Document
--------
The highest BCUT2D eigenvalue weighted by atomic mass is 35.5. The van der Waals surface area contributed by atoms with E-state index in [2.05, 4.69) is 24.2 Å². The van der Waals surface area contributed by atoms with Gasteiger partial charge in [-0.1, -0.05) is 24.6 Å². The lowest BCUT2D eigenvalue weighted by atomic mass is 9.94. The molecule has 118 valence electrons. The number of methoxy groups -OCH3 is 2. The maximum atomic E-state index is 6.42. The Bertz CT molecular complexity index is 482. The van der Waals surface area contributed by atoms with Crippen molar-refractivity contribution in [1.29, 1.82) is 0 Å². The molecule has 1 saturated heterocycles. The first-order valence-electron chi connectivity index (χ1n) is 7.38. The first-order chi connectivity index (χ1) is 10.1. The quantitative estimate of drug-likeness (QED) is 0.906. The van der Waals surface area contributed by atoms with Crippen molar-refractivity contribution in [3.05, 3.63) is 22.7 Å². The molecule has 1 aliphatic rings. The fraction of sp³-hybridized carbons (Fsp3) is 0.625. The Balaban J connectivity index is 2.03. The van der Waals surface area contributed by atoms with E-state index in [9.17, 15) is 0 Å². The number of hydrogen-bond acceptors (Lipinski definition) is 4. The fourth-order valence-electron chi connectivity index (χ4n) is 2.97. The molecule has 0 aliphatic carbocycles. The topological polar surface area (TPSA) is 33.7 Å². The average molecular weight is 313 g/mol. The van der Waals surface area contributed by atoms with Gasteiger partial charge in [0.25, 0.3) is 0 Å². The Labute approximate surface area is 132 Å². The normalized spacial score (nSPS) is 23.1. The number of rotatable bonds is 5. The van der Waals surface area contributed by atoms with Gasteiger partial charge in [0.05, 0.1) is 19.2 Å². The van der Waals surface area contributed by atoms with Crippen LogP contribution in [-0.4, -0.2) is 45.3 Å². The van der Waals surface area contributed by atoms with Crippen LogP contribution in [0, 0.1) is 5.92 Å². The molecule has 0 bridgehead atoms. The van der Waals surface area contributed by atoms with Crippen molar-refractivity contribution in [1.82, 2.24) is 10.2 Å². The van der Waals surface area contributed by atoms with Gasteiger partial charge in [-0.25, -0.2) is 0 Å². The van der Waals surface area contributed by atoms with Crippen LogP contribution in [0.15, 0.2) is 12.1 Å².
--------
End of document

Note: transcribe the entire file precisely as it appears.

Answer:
The highest BCUT2D eigenvalue weighted by atomic mass is 35.5. The van der Waals surface area contributed by atoms with E-state index in [2.05, 4.69) is 24.2 Å². The van der Waals surface area contributed by atoms with Gasteiger partial charge in [-0.1, -0.05) is 24.6 Å². The lowest BCUT2D eigenvalue weighted by atomic mass is 9.94. The molecule has 118 valence electrons. The number of methoxy groups -OCH3 is 2. The maximum atomic E-state index is 6.42. The Bertz CT molecular complexity index is 482. The van der Waals surface area contributed by atoms with Crippen molar-refractivity contribution in [1.29, 1.82) is 0 Å². The molecule has 1 saturated heterocycles. The first-order valence-electron chi connectivity index (χ1n) is 7.38. The first-order chi connectivity index (χ1) is 10.1. The quantitative estimate of drug-likeness (QED) is 0.906. The van der Waals surface area contributed by atoms with Crippen molar-refractivity contribution in [3.05, 3.63) is 22.7 Å². The molecule has 1 aliphatic rings. The fraction of sp³-hybridized carbons (Fsp3) is 0.625. The Balaban J connectivity index is 2.03. The van der Waals surface area contributed by atoms with E-state index in [9.17, 15) is 0 Å². The number of hydrogen-bond acceptors (Lipinski definition) is 4. The fourth-order valence-electron chi connectivity index (χ4n) is 2.97. The molecule has 0 aliphatic carbocycles. The topological polar surface area (TPSA) is 33.7 Å². The average molecular weight is 313 g/mol. The van der Waals surface area contributed by atoms with Gasteiger partial charge in [0.25, 0.3) is 0 Å². The Labute approximate surface area is 132 Å². The normalized spacial score (nSPS) is 23.1. The number of rotatable bonds is 5. The van der Waals surface area contributed by atoms with Gasteiger partial charge in [0.05, 0.1) is 19.2 Å². The van der Waals surface area contributed by atoms with Crippen LogP contribution in [-0.4, -0.2) is 45.3 Å². The van der Waals surface area contributed by atoms with Crippen LogP contribution in [0, 0.1) is 5.92 Å². The molecule has 0 bridgehead atoms. The van der Waals surface area contributed by atoms with Crippen molar-refractivity contribution in [1.82, 2.24) is 10.2 Å². The van der Waals surface area contributed by atoms with Gasteiger partial charge in [-0.25, -0.2) is 0 Å². The van der Waals surface area contributed by atoms with Crippen LogP contribution in [0.15, 0.2) is 12.1 Å².